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The Daily Wildcat

The Daily Wildcat

 

    Wildcard

    Sizing up the Myanmar sanctions

    Friday, President Bush imposed a new set of trade sanctions on Myanmar’s military regime as a response to its violent clampdown on pro-democracy protestors. This is the second round of rules designed to squeeze the generals who run the southeast Asian country into relaxing their iron-fist policies against the demonstrators. But will sanctions actually work?


    If you’re older than I am and having déjÇÿ vu, you’re not alone. The last time a populist rising against the military junta was crushed, in 1988, then-President G.H.W. Bush announced sanctions against Myanmar. This, he claimed, would break the will of the military rulers, and force them to allow for democratic elections. Since then, only the names of the Generals in charge have changed. Clearly, it is time for something different. As we learned with North Korea, the way you sanction matters much more than how much – by aggressively attacking luxury goods, which disproportionately affected the ruling class, Kim Jong Il was brought to the bargaining table. If the U.S. seeks to cripple the regime in Myanmar, the first place to start would be the lucrative gem trade, which supplies the world with 90 percent of its rubies. With China on extra-good behavior before the Olympics, the U.S. needs to flex what diplomatic muscle it has left and force China (and, in turn, India) to agree to a ban on the export of gems from Myanmar. Otherwise, we’ll have to wait for President Jeb Bush to institute another wave of sanctions on the regime in 2028.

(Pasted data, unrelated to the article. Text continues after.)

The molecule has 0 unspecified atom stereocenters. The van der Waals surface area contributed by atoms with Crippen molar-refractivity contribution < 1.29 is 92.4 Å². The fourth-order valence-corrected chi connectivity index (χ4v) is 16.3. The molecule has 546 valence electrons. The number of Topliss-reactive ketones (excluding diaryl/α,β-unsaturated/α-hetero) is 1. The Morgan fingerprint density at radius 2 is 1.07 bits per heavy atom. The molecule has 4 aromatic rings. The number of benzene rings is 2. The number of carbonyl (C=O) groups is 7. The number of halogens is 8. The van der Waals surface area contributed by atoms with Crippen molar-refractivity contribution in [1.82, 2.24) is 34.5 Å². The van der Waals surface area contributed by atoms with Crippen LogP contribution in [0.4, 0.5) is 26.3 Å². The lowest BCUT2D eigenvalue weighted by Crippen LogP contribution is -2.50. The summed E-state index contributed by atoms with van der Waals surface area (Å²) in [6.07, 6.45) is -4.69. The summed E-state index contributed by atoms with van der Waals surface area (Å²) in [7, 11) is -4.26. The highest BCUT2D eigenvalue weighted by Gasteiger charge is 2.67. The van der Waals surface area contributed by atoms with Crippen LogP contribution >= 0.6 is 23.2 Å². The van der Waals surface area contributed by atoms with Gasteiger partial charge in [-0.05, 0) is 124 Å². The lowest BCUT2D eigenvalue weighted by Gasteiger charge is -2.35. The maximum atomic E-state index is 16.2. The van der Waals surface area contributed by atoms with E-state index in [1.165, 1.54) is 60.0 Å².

-Evan Lisull is a sophomore majoring in economics and political science.


    With the ubiquity of the American firm and the hungry reach of the American consumer in this era of globalization, economic sanctions can be a very productive force in U.S. foreign relations. Ideally, these sanctions cause economic atrophy – emasculating the oppressive regime in question while emboldening the democratic opposition. However, as detractors point out, using economics as a weapon often leaves significant “”collateral damage”” in its wake.

    These sanctions are a good first move but will not force the military junta to make any wholesale reforms – especially given the Indian and Chinese willingness to occupy the void. If we wish to realize any meaningful change, the sanctions must be complemented with some diplomatic carrots. By itself, a nasty regime smarting from economic crisis will only be nastier. President Bush should call for “”13-party talks,”” emulating the “”six party talks”” model that has met with recent success in North Korea. These talks should join together Myanmar and its fellow members of the Association of Southeast Asian Nations, as well as India, China and the U.S., to work in their common interest to help Myanmar become a responsible and stable nation.

    -Eric Reichenbacher is a senior majoring in economics and international studies.